A study measures people’s physical reactions to data loss in a series of three experiments.
The old adage ‘you don’t know what you’ve got until its gone’ seems more relevant than ever for the digital age, with new research by Kaspersky Lab showing that while people claim that they understand the value of their data, in reality they don’t appreciate its importance until it is lost. People even break out in a cold sweat when they think they have lost data that they previously deemed ‘trivial’. These findings, which are part of Kaspersky Lab’s ‘My Precious Data’ study, reveal how distressing it is to lose data – even when that data hasn’t necessarily been deemed as ‘important’ or particularly valuable by its owner.
During the study people agreed that their most personally important data (‘private and sensitive photos and videos of myself’) was also the most distressing type of data to lose. Yet, data considered less important by people also turned out to be surprisingly traumatic to lose. For example, the prospect of losing contact details is considered highly distressing for many, putting it in the top three most distressing types of data to lose, despite the fact that contact details generally rank much lower in terms of data ‘importance’.
The study thus revealed contradictions in the importance people place on their data, and the reality of the distress they experience when they lose data that they didn’t, at first, deem that important to them.
As part of the study, Kaspersky Lab worked with psychologists at the University of Wuerzburg to measure people’s physical reactions to data loss in a series of three experiments. While the psychologists expected to see much stronger reactions to the loss of important data, they were surprised to find that participants showed signs of distress when they lost trivial data too.
During testing, psychologists measured electrodermal activity (changes in the skin’s sweat glands), while users were most likely to break a sweat when they believed they had lost important data, sweat levels weren’t that far behind when trivial data was considered lost by participants.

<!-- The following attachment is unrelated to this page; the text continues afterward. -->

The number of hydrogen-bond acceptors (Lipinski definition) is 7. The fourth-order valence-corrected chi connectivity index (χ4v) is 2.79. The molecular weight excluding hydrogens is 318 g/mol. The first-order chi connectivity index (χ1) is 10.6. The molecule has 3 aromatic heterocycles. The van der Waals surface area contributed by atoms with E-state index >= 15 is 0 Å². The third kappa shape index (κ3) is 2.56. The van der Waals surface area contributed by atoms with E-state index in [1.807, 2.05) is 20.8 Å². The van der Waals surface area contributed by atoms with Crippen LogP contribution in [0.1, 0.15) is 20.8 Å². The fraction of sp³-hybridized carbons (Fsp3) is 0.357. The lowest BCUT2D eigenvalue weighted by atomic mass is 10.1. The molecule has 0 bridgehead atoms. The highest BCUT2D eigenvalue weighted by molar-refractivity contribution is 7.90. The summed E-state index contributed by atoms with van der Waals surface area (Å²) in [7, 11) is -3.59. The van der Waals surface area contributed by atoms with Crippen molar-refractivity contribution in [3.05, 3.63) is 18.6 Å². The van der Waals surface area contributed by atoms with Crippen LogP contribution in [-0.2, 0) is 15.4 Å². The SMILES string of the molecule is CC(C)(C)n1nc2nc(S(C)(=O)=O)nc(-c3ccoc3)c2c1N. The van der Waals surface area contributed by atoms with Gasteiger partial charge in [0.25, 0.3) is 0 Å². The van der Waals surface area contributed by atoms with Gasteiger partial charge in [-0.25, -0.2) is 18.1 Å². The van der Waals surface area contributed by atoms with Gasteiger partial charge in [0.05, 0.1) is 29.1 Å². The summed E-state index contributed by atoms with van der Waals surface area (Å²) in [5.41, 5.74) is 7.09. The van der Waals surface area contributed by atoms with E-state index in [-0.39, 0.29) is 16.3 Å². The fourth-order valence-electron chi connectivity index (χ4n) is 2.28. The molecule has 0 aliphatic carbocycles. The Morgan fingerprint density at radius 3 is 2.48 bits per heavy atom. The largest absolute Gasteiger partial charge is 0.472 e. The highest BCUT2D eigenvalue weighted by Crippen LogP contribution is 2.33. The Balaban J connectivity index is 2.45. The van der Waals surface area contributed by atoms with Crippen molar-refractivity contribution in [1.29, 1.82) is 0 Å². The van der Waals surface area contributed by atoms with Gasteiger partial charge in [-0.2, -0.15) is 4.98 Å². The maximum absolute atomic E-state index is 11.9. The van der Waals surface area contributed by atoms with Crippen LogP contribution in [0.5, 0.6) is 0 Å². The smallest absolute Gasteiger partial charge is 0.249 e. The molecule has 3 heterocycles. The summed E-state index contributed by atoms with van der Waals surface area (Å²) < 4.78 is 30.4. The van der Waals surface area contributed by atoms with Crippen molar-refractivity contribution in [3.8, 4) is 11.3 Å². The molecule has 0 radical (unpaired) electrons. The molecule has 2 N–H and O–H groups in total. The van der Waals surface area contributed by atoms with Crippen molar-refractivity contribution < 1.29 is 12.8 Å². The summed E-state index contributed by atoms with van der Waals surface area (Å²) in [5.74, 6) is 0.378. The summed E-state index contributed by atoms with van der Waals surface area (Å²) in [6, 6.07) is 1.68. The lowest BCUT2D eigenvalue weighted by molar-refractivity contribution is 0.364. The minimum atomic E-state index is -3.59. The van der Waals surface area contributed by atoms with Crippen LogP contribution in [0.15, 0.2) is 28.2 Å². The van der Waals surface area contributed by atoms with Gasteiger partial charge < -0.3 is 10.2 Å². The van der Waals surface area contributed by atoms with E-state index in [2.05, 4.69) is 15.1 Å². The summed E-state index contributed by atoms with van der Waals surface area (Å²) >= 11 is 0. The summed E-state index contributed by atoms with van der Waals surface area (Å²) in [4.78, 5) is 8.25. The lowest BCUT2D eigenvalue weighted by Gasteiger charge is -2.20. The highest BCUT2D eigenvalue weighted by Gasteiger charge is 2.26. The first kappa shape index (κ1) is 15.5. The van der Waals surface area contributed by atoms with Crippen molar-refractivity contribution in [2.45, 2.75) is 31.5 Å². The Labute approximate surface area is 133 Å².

The same pattern was found during the two other experiments. For example, people’s nose tip temperatures dropped when the loss of important data was simulated. This physical indicator of stress showed the respondents literally going cold with fear. However, nose tip temperature drops were also measured when respondents believed they had lost trivial data and the difference wasn’t as extreme as the psychologists expected. Likewise, when systematic facial observations were measured, the experiment detected sad expressions when the loss of both important and trivial data was simulated.
Although the experiments showed people getting into a cold sweat, and looking distressed, at the thought of losing their data, the difference in electrodermal activity, nose tip temperatures and expressions of sadness were surprisingly small when comparing the loss of important and trivial data. This demonstrates that even trivial data is physically distressing to lose, with respondents only realising how important this data was to them, when they believed they had lost it.
Dr. Astrid Carolus, Media Psychologist at the University of Wuerzburg commented: “Our experiment shows that people – at least up to now – have rarely assumed their data to be valuable. It will be one of our future challenges to help people understand what companies already know: data is valuable. Therefore, it is important to point out what data stands for, and what it means to people personally. To appreciate their data, people need to understand, or even feel, for example, that photos are not merely pictures and contacts are not merely addresses. These data categories are rather people’s most valuable life memories and their representation of social connectedness and affiliation. The value of data needs to be communicated. Only then may people realise just how precious their data really is”.
Andrei Mochola, Head of Consumer Business at Kaspersky Lab commented: “The research reveals that the issue of data loss causes emotional and physical reactions in people. However, the reality appears to be that people don’t really know what type of data is more valuable to them until it’s actually lost, with people reacting physically even when they believe they have lost trivial data. Perhaps this goes some way to explaining why people aren’t giving the data they store on their smartphones, tablets and computers the affection and protection it deserves, despite the emotional attachment they say they have to it. They are yet to truly understand the value of their data, and take appropriate measures to protect it.”